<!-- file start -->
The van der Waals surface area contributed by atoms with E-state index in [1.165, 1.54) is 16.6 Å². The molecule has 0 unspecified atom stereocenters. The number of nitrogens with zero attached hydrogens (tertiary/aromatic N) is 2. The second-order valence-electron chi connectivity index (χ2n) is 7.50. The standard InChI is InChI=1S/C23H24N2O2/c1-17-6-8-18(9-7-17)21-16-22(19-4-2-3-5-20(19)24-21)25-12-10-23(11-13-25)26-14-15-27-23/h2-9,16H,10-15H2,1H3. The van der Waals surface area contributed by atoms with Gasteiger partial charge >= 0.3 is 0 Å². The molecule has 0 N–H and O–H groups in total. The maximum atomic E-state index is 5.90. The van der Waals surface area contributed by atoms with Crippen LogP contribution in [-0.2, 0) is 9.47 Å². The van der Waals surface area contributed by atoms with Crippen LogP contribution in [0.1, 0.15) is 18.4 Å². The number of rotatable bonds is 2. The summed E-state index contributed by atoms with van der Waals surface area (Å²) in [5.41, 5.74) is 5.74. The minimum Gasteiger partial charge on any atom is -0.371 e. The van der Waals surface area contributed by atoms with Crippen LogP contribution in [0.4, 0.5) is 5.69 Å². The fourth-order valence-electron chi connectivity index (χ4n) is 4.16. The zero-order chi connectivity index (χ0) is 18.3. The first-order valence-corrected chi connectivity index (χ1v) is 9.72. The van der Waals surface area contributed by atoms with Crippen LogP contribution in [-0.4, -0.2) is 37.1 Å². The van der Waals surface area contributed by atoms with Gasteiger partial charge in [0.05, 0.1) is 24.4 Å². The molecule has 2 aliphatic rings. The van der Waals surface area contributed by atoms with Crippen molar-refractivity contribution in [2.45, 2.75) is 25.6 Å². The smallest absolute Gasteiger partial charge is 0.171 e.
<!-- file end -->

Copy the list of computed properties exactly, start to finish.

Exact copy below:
The van der Waals surface area contributed by atoms with E-state index in [1.165, 1.54) is 16.6 Å². The molecule has 0 unspecified atom stereocenters. The number of nitrogens with zero attached hydrogens (tertiary/aromatic N) is 2. The second-order valence-electron chi connectivity index (χ2n) is 7.50. The standard InChI is InChI=1S/C23H24N2O2/c1-17-6-8-18(9-7-17)21-16-22(19-4-2-3-5-20(19)24-21)25-12-10-23(11-13-25)26-14-15-27-23/h2-9,16H,10-15H2,1H3. The van der Waals surface area contributed by atoms with Gasteiger partial charge >= 0.3 is 0 Å². The molecule has 0 N–H and O–H groups in total. The maximum atomic E-state index is 5.90. The van der Waals surface area contributed by atoms with Crippen LogP contribution in [-0.2, 0) is 9.47 Å². The van der Waals surface area contributed by atoms with Crippen LogP contribution in [0.1, 0.15) is 18.4 Å². The number of rotatable bonds is 2. The summed E-state index contributed by atoms with van der Waals surface area (Å²) in [5.41, 5.74) is 5.74. The minimum Gasteiger partial charge on any atom is -0.371 e. The van der Waals surface area contributed by atoms with Crippen LogP contribution in [0.4, 0.5) is 5.69 Å². The fourth-order valence-electron chi connectivity index (χ4n) is 4.16. The zero-order chi connectivity index (χ0) is 18.3. The first-order valence-corrected chi connectivity index (χ1v) is 9.72. The van der Waals surface area contributed by atoms with Crippen LogP contribution in [-0.4, -0.2) is 37.1 Å². The van der Waals surface area contributed by atoms with Gasteiger partial charge in [0.05, 0.1) is 24.4 Å². The molecule has 2 aliphatic rings. The van der Waals surface area contributed by atoms with Crippen molar-refractivity contribution in [2.45, 2.75) is 25.6 Å². The smallest absolute Gasteiger partial charge is 0.171 e.